As a general rule, larger sites with a more established brand name will outrank smaller sites with content on the same topic. Therefore if you type a blog title into Google and the front page is dominated by big news sites and the blogs of global corporations, then you will likely need to narrow down your topic. The only exception to this is if you know that you can create a better post than what is already out there. This usually only happens if you have some exclusive data that changes the current conventional thinking on a topic.
It is therefore worth looking at the content of the already-ranking articles themselves and asking yourself if you can write an article that is significantly better than what is currently published. Again, if the answer to this is no then you should narrow down your proposed blog topic.
Do not forget to use the “auto suggest” tool to ensure that there is sufficient interest in your new, narrower topic.
How Google tells you to structure a post
Now you have chosen a topic to blog about that has sufficient interest but for which the competition is not too fierce, it is now time to plan exactly what you are going to write in your post.
Again, when you type any question into Google, the search engine gives you a host of related questions in the “people also asked” tab at the beginning of the results page.
Here is this tab for the query: “how to structure a blog post”:
The questions that Google delivers in the “people also ask tab” is based on both recent search data, and what Google itself believes are “semantically related” questions. The upshot of this is that if you include these questions, and their answers, in your blog post, your post will both give users exactly what they are looking for when they are searching for your title (as far as the data can tell us this), and you will be writing an article that Google sees as comprehensively addressing the topic at hand.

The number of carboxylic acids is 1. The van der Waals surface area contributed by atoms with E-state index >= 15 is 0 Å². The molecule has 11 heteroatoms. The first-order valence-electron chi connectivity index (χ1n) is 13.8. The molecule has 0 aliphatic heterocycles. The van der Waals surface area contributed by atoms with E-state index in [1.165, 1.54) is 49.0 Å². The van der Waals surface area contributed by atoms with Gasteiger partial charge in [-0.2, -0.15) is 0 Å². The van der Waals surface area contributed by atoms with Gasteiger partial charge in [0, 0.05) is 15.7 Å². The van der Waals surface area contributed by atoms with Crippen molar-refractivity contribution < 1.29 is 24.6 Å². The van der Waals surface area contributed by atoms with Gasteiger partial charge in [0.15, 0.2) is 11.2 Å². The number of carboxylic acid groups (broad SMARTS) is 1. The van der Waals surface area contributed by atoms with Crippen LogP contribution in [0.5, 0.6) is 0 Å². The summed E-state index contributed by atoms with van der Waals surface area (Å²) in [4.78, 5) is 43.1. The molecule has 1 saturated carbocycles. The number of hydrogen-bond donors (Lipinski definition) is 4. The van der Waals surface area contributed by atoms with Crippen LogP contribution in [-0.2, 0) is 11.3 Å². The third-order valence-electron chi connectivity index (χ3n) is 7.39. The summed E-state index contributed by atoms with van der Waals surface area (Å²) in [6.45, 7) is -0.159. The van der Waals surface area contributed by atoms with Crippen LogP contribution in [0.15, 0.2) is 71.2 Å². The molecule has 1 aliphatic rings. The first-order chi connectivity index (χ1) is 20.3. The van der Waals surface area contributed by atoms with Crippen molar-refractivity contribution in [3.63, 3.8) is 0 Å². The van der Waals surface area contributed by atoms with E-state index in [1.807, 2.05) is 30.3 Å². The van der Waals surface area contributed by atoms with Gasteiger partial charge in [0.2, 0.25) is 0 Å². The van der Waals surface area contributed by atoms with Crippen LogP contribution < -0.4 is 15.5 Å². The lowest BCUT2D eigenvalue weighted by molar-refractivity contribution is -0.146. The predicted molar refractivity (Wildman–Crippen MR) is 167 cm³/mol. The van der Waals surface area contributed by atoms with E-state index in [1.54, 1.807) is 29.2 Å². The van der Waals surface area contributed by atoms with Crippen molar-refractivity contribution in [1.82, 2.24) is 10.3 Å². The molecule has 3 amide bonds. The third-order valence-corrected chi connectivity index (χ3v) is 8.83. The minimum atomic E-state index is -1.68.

Google have themselves said that they prefer in-depth, thorough content on a particular topic, and one way that it measures this thoroughness is by looking at how many related questions you answer in your piece .
Looking at what Google delivers in the “people also ask” tab and making sure that these questions are answered in your post will both give you a quick plan and outline of your article, and will force you to create the type of in-depth content that Google tends to reward.
Google also suggests related keywords at the bottom of a results page. The search engine only suggests these keywords if they have been searched regularly in conjunction with your original search term and if they have a significant amount of search volume in their own right.
It is therefore well worth either creating sections of your post that address the topics covered by these terms, or to save these terms in a separate file and create new posts about them later on.
Putting a proposed blog topic into Google and seeing what the search engine generates through their auto suggest feature, what content it delivers when you make the search, and seeing what is offered in the “people also asked tab” can help you discover good blog titles and structure your post according to what both Google and users want to see.
This can help you write blog posts faster, and increase your chances of ranking your posts well organically.
About the Author
Oli Graham is the Marketing Manager of RightlyWritten, a copywriting agency that helps businesses increase their online presence.